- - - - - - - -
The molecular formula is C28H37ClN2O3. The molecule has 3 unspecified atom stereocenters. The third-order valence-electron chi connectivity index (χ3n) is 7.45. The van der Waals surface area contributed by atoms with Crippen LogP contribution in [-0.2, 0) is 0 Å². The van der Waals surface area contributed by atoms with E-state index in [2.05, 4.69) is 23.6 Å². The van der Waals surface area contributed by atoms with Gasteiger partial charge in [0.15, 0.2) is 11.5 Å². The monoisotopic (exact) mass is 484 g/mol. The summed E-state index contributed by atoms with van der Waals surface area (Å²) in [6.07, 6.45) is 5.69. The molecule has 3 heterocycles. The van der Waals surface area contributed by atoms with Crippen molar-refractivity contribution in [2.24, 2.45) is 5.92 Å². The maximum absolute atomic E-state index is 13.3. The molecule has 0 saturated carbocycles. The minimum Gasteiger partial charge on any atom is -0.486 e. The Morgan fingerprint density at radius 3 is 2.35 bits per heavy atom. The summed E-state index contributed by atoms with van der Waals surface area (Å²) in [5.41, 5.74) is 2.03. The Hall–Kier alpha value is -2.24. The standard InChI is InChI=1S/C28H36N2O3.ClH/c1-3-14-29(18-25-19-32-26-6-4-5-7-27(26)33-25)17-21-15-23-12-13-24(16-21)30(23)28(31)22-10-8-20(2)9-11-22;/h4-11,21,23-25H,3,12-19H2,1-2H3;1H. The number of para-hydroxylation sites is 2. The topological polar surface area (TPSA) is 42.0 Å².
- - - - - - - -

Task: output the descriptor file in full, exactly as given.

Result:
The molecular formula is C28H37ClN2O3. The molecule has 3 unspecified atom stereocenters. The third-order valence-electron chi connectivity index (χ3n) is 7.45. The van der Waals surface area contributed by atoms with Crippen LogP contribution in [-0.2, 0) is 0 Å². The van der Waals surface area contributed by atoms with E-state index in [2.05, 4.69) is 23.6 Å². The van der Waals surface area contributed by atoms with Gasteiger partial charge in [0.15, 0.2) is 11.5 Å². The monoisotopic (exact) mass is 484 g/mol. The summed E-state index contributed by atoms with van der Waals surface area (Å²) in [6.07, 6.45) is 5.69. The molecule has 3 heterocycles. The van der Waals surface area contributed by atoms with Crippen molar-refractivity contribution in [2.24, 2.45) is 5.92 Å². The maximum absolute atomic E-state index is 13.3. The molecule has 0 saturated carbocycles. The minimum Gasteiger partial charge on any atom is -0.486 e. The Morgan fingerprint density at radius 3 is 2.35 bits per heavy atom. The summed E-state index contributed by atoms with van der Waals surface area (Å²) in [5.41, 5.74) is 2.03. The Hall–Kier alpha value is -2.24. The standard InChI is InChI=1S/C28H36N2O3.ClH/c1-3-14-29(18-25-19-32-26-6-4-5-7-27(26)33-25)17-21-15-23-12-13-24(16-21)30(23)28(31)22-10-8-20(2)9-11-22;/h4-11,21,23-25H,3,12-19H2,1-2H3;1H. The number of para-hydroxylation sites is 2. The topological polar surface area (TPSA) is 42.0 Å².